Abstract 44: Use of a Hands-Free, Noninvasive Doppler Ultrasound Device to Measure Carotid Blood Flow During Resuscitation From Cardiac Arrest
Background: The ability to non-invasively detect a clinical response during resuscitation efforts remains elusive. A novel hands-free, noninvasive Doppler ultrasound device was developed to detect carotid blood flow during resuscitation.
Hypothesis: The device will detect and quantify the widely variable blood flow seen during return of spontaneous circulation (ROSC) in cardiac arrest.
Methods: Five anesthetized, intubated swine were instrumented with aortic and right atrial pressure transducing catheters. The Doppler device was adhered to the neck over the carotid artery. EKG, pressure readings and Doppler signal were digitized and recorded to disk. Ventricular fibrillation was induced with a pacing catheter. Several fibrillation and resuscitation cycles were performed in each animal. Time-averaged peak Doppler frequency was correlated with the mean aortic systolic blood pressures over the range of ROSC values up to 90mmHg, using 2.5 second data intervals.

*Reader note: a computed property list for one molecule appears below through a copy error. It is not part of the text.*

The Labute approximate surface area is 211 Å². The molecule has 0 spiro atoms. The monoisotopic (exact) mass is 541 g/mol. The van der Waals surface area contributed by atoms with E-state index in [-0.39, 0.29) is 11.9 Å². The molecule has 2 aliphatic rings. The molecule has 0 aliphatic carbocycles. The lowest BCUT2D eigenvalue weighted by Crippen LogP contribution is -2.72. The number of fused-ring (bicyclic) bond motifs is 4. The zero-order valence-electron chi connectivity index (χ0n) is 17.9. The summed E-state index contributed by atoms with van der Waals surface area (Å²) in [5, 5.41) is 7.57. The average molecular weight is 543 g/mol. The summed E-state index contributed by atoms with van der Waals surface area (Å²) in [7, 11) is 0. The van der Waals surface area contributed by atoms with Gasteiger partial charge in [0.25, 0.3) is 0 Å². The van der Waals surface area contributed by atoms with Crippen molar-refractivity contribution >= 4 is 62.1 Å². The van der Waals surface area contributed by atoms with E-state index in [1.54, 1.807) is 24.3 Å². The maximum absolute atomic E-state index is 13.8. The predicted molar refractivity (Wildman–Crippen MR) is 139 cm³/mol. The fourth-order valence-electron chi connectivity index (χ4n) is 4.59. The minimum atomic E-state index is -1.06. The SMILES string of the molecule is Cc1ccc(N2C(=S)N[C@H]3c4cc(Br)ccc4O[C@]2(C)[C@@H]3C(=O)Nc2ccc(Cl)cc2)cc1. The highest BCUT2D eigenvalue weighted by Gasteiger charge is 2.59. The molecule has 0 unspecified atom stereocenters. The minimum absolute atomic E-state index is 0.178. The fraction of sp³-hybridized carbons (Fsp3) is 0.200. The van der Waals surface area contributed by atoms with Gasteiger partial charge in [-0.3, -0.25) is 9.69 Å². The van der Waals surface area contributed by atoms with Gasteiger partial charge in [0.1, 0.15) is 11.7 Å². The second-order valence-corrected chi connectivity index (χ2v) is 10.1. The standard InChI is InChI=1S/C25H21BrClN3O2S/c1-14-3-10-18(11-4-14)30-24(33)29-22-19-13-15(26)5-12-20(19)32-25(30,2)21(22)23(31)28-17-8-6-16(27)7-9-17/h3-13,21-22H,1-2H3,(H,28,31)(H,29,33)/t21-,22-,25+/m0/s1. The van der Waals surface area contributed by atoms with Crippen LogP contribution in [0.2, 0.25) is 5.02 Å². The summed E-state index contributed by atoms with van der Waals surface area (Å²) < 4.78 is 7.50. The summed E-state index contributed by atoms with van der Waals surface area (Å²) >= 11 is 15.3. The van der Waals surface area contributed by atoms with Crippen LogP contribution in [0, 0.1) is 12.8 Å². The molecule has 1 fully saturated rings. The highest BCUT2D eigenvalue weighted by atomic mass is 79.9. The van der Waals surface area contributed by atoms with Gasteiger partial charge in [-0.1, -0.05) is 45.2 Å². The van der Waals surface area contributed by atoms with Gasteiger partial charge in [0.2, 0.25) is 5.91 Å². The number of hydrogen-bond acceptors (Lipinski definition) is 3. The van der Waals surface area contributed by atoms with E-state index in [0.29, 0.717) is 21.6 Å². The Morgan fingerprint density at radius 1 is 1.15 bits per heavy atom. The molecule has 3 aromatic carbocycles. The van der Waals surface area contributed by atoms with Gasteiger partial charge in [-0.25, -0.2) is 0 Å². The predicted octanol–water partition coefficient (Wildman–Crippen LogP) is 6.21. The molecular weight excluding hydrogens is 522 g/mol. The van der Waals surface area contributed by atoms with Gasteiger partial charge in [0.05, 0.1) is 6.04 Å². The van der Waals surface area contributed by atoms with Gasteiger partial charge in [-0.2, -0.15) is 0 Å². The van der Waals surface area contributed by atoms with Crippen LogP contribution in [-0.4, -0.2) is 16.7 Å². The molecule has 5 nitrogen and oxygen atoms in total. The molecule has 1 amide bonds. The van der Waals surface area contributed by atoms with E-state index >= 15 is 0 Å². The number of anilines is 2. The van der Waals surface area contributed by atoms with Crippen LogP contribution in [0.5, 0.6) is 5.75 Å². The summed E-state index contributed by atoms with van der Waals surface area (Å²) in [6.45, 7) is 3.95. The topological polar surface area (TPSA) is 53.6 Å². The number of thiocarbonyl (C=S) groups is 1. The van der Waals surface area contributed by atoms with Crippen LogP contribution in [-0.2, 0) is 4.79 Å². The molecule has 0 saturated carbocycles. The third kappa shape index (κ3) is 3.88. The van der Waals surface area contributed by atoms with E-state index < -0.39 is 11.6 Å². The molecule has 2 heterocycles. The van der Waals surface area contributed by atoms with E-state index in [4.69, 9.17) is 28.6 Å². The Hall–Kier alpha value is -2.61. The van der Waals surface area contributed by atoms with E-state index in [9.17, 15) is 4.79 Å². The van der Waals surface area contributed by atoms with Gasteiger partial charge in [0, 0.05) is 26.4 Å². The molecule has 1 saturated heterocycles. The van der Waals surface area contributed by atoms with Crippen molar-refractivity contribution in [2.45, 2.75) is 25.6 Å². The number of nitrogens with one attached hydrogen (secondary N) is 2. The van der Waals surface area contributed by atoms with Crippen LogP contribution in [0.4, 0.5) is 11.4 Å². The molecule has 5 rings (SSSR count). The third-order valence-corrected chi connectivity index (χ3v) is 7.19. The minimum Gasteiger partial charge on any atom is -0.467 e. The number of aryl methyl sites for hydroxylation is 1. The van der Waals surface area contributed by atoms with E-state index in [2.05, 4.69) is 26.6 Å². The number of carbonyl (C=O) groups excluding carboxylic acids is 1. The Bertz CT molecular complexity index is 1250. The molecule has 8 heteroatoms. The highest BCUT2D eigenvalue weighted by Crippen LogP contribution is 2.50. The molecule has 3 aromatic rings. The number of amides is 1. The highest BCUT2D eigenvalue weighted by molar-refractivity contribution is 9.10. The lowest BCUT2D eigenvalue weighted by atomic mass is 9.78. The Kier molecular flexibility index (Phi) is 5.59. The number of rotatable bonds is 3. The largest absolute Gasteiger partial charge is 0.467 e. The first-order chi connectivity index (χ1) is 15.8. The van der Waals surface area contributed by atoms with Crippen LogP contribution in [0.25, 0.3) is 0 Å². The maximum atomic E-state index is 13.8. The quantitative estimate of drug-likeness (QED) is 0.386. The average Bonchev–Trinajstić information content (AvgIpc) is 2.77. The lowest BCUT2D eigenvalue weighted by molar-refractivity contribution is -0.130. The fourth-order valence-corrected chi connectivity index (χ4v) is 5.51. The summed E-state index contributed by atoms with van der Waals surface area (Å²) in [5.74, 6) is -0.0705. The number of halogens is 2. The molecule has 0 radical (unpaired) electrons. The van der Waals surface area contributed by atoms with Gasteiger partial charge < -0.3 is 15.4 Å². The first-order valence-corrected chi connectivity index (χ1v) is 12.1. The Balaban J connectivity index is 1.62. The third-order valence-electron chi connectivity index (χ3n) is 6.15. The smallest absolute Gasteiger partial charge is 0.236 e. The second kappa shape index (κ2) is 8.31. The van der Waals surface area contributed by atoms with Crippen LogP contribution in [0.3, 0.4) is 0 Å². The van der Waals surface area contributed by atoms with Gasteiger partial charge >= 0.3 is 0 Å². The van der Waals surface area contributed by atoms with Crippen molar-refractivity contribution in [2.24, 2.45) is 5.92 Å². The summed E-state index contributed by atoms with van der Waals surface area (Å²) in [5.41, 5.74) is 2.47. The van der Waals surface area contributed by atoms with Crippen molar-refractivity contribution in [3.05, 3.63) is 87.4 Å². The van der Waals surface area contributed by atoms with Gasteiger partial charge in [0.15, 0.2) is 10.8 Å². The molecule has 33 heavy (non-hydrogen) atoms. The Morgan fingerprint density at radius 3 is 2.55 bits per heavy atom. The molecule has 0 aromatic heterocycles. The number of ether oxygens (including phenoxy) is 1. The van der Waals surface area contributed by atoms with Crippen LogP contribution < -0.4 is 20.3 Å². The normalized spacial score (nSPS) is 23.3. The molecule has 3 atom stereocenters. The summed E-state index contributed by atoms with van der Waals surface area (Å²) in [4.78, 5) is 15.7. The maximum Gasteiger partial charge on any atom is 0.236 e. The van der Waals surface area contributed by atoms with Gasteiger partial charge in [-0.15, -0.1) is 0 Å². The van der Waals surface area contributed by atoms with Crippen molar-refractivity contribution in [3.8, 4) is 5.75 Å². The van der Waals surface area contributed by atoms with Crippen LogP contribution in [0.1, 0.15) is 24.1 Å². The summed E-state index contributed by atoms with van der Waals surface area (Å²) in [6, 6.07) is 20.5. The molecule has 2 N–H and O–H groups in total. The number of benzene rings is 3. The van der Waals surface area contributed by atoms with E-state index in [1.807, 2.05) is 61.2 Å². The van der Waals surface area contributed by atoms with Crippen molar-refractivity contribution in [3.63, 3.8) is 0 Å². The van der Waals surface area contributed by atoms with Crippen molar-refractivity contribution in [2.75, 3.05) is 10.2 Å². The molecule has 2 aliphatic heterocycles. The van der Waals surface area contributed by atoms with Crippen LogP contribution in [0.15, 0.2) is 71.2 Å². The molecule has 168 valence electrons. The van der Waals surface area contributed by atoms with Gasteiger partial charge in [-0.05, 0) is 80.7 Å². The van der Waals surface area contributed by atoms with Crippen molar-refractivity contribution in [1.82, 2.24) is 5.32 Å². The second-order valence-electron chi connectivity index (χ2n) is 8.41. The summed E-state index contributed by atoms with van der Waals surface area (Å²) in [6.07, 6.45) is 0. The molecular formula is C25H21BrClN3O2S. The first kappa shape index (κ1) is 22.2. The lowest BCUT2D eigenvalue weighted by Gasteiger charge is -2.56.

Results: Doppler signal data was available for 11 of 27 ROSC episodes. Device attachment and placement issues accounted for the uncaptured signal events. The range of systolic blood pressures detected during these ROSC events was 34–90 mmHg. There was good correlation of the carotid Doppler measurement with systolic blood pressure (R = 0.78). Waveform morphology obtained from the Doppler signal had similar characteristics to that of the aortic waveform tracing by visual inspection.
Conclusion: This hands-free, noninvasive Doppler device is able to detect and measure carotid blood flow over a wide range of values in a similar fashion as that obtained by invasive arterial monitoring. The Doppler waveform morphology will be visually useful to clinicians. Future work will focus on improving device attachment and placement.